3.23.2005

The greatest gift they'll get this year is life

As most of you are probably aware, Live Aid, the cyclopean July 1985 benefit concert, featured hundreds of musicians from the UK and the US performing concurrently on the stages of Wembley Stadium in London and Vet's Stadium in Philadelphia to raise money towards famine in Africa.

At the risk of bumping up Soft Communication's word count to a billion and a half characters, I would like to post a link to a recent post on my own site: my long-winded but loving, nonetheless, and descriptive, I hope, Highlights of the Live Aid DVD rundown. If the thought of screening the four lengthy discs of the DVD turns your stomach, I recommend at least checking out the Live Aid site, or clicking through the images linked in my post.

I look forward to reading about everyone else's thoughts on Bob Geldof and Live Aid. And remember: There's a world outside your window / and it's a world of dread and fear / where the only water flowing / is the bitter sting of tears (you can sing along to a horribly charming midi version of the song here).

7 Comments:

Blogger d said...

freddy truly steals the show. though I was disappointed about how dated it all seems. is it because it's still too close?

anywho, I'm dying to see the new bandaid video. I think the new version is TERRIBLE but that doesn't put a damper on my need to see the video.

2:37 PM, March 23, 2005  
Blogger Jenny said...

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4:37 PM, March 23, 2005  
Blogger Jenny said...

D, I couldn't agree more - Freddie had an amazing stage presence that's unmatched by so many musicians. He really looked like he was enjoying himself, and I feel that's what makes audiences feel good (as opposed to, say shoegazing rock or a performance style that's a little less engaging).

While I feel like some of the acts date the show a little (with defunct, as far as I know, bands like Style Council and Spandau Ballet performing), I hope that due to the organic nature of the event (so many acclaimed and emerging bands playing a collaborative show, with no headliners, thrown together in a very, very brief time period with no paycheck for them involved) will make the event last in pop culture history.

It's funny, though, that a music celebration like Woodstock is an event known to a lot of people around the world, but Live Aid hasn't held up quite as well in collective conscious: Some coworkers I've mentioned the DVD to are unfamiliar with Live Aid. Part of that could be less historical distance passed since its broadcast in 1985. And of course, Woodstock signified a very important social phenemonon (youth culture, a backlash against Vietnam, the disparity between old and new lifestyles), but Live Aid was a gargantuan humanitarian effort that actually helped the world (unlike Woodstock).

4:40 PM, March 23, 2005  
Blogger JLM said...

I wonder if the difference in current public perceptions of Woodstock and Live Aid stems from the higher level of coverage of the latter at the time. Live Aid played to millions and millions of people as it was happening, whereas, as far as I know, if you weren't actually at Woodstock, you didn't get to see any of it until the documentary came out a year later, and even then, I'm sure far fewer people saw it. Maybe the amount of time between the event and wider availability to an audience allowed the legend of it to grow enough that it just lodged itself there in the collective conscious (and obviously the social implications played a part). With Live Aid, though, everyone saw it at once, so then they just forgot about it. If they hadn't broadcast live all around the world and people had to wait a year or so to see it in theaters or on video, maybe its legend would have grown. But that would have more or less defeated the purpose of the event, so, in the end, it's for the best.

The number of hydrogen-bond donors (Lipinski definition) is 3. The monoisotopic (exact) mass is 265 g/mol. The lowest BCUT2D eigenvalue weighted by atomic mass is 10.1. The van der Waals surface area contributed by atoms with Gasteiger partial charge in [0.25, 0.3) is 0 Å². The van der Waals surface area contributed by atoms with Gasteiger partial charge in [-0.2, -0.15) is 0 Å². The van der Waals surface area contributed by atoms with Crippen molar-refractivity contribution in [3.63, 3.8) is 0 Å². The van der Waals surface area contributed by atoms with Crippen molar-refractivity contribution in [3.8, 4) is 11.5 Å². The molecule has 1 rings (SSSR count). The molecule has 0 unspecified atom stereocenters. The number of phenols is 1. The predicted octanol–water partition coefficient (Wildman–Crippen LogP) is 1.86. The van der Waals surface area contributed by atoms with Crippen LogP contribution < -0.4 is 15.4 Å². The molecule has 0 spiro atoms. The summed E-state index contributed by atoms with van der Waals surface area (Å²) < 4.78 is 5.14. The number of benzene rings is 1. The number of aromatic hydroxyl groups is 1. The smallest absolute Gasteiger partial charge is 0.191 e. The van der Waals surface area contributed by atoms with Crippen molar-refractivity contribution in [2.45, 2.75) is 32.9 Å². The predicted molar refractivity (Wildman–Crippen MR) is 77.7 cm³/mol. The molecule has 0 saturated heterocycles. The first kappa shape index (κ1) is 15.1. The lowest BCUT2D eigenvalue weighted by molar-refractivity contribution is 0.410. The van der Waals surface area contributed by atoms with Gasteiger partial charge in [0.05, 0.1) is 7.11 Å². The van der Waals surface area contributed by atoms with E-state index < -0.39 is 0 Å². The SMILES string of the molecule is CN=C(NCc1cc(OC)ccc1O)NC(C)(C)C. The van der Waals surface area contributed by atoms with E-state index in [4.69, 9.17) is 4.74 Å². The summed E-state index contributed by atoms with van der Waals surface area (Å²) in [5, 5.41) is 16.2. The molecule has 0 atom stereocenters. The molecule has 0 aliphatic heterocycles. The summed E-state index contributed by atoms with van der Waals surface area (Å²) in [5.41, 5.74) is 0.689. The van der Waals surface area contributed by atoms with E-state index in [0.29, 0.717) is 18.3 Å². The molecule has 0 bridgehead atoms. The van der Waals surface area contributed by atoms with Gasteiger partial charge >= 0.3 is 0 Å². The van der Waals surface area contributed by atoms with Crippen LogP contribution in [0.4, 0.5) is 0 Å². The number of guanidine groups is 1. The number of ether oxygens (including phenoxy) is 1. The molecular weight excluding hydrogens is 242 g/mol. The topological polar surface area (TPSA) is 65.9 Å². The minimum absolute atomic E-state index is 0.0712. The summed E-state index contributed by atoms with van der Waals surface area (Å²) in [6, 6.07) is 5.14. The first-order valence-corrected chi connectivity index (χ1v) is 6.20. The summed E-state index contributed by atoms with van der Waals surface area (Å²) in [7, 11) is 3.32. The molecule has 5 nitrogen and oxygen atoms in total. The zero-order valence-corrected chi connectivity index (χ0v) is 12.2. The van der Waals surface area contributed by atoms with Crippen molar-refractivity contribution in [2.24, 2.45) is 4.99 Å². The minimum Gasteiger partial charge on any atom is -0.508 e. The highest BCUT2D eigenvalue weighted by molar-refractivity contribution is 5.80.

12:29 PM, March 24, 2005  
Blogger Jenny said...

I see what you mean -- the less Americans know about something, the more intriguing it becomes -- but I'm interested in how that reasoning applies to, say, war coverage in television? World War II was fought a half-decade before home television sets became popular; grisly images from the war in Vietnam were broadcasted every night to horrified American viewers in the 1960s and 70s. Of course, a musical event and a war are completely different from one another (although, Paul Virilio managed to tie in war and filmmaking so eloquently in "War and Cinema," and Wadleigh's Woodstock film is, as you said, the most accessible form of consumption for those who did not attend the actual concert). I suppose what I'm asking is, how does the accessibility of footage (or absolute saturation, as with Live Aid being shown to 1.5 billion viewers worldwide) from an event alter viewers' perceptions of the actual event being shown?

2:26 PM, March 24, 2005  
Blogger JLM said...

Well, basically, I guess that, since so many people around the world saw Live Aid when it happened, there wasn't as much clamoring after the fact to see it because everyone already had the chance. So even if people didn't watch it, they knew that they could have with the turn of a dial, and perhaps the mindset became, "Hey, if it was so damn easy to watch, it must not be that great, so why the hell should I care about it?"

But now it is finding at least some semblence of a mass interest from the public because of the fact that it was almost completely unavailable for twenty years and going to the store to buy a $30 DVD represents more effort than changing the channel on a TV.

2:49 PM, March 24, 2005  
Blogger Jeremy said...

But did anyone see the Tom Petty set at Live Aid? For some reason during "American Girl" he starts giving the audience the finger, which is really strange. I wonder what the story behing that is...

2:35 PM, March 26, 2005  

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